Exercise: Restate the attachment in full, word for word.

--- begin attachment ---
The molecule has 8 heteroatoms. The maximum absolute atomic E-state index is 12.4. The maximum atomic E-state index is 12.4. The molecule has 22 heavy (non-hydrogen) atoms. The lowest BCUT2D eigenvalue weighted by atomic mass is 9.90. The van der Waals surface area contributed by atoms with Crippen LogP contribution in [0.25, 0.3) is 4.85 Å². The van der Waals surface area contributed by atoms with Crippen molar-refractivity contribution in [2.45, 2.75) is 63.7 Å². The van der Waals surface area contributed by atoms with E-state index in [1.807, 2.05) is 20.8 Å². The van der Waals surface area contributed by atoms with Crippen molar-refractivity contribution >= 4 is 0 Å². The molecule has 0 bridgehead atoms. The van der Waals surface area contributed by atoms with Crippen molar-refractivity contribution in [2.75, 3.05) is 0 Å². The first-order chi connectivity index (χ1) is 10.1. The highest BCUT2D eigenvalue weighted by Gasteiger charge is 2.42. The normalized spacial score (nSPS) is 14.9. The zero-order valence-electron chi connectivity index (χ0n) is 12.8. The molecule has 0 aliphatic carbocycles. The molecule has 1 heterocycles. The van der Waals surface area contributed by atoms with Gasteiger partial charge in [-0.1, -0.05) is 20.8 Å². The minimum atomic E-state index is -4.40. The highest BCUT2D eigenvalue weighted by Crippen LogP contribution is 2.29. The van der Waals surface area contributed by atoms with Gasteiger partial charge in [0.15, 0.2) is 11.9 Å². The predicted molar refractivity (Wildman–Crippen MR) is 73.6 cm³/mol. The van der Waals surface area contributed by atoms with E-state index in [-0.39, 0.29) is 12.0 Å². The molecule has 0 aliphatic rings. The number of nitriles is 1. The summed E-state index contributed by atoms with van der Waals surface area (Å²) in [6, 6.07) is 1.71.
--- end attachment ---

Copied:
The molecule has 8 heteroatoms. The maximum absolute atomic E-state index is 12.4. The maximum atomic E-state index is 12.4. The molecule has 22 heavy (non-hydrogen) atoms. The lowest BCUT2D eigenvalue weighted by atomic mass is 9.90. The van der Waals surface area contributed by atoms with Crippen LogP contribution in [0.25, 0.3) is 4.85 Å². The van der Waals surface area contributed by atoms with Crippen molar-refractivity contribution in [2.45, 2.75) is 63.7 Å². The van der Waals surface area contributed by atoms with E-state index in [1.807, 2.05) is 20.8 Å². The van der Waals surface area contributed by atoms with Crippen molar-refractivity contribution >= 4 is 0 Å². The molecule has 0 bridgehead atoms. The van der Waals surface area contributed by atoms with Crippen molar-refractivity contribution in [2.75, 3.05) is 0 Å². The first-order chi connectivity index (χ1) is 10.1. The highest BCUT2D eigenvalue weighted by Gasteiger charge is 2.42. The normalized spacial score (nSPS) is 14.9. The zero-order valence-electron chi connectivity index (χ0n) is 12.8. The molecule has 0 aliphatic carbocycles. The molecule has 1 heterocycles. The van der Waals surface area contributed by atoms with Gasteiger partial charge in [-0.1, -0.05) is 20.8 Å². The minimum atomic E-state index is -4.40. The highest BCUT2D eigenvalue weighted by Crippen LogP contribution is 2.29. The van der Waals surface area contributed by atoms with Gasteiger partial charge in [0.15, 0.2) is 11.9 Å². The predicted molar refractivity (Wildman–Crippen MR) is 73.6 cm³/mol. The van der Waals surface area contributed by atoms with E-state index in [-0.39, 0.29) is 12.0 Å². The molecule has 0 aliphatic rings. The number of nitriles is 1. The summed E-state index contributed by atoms with van der Waals surface area (Å²) in [6, 6.07) is 1.71.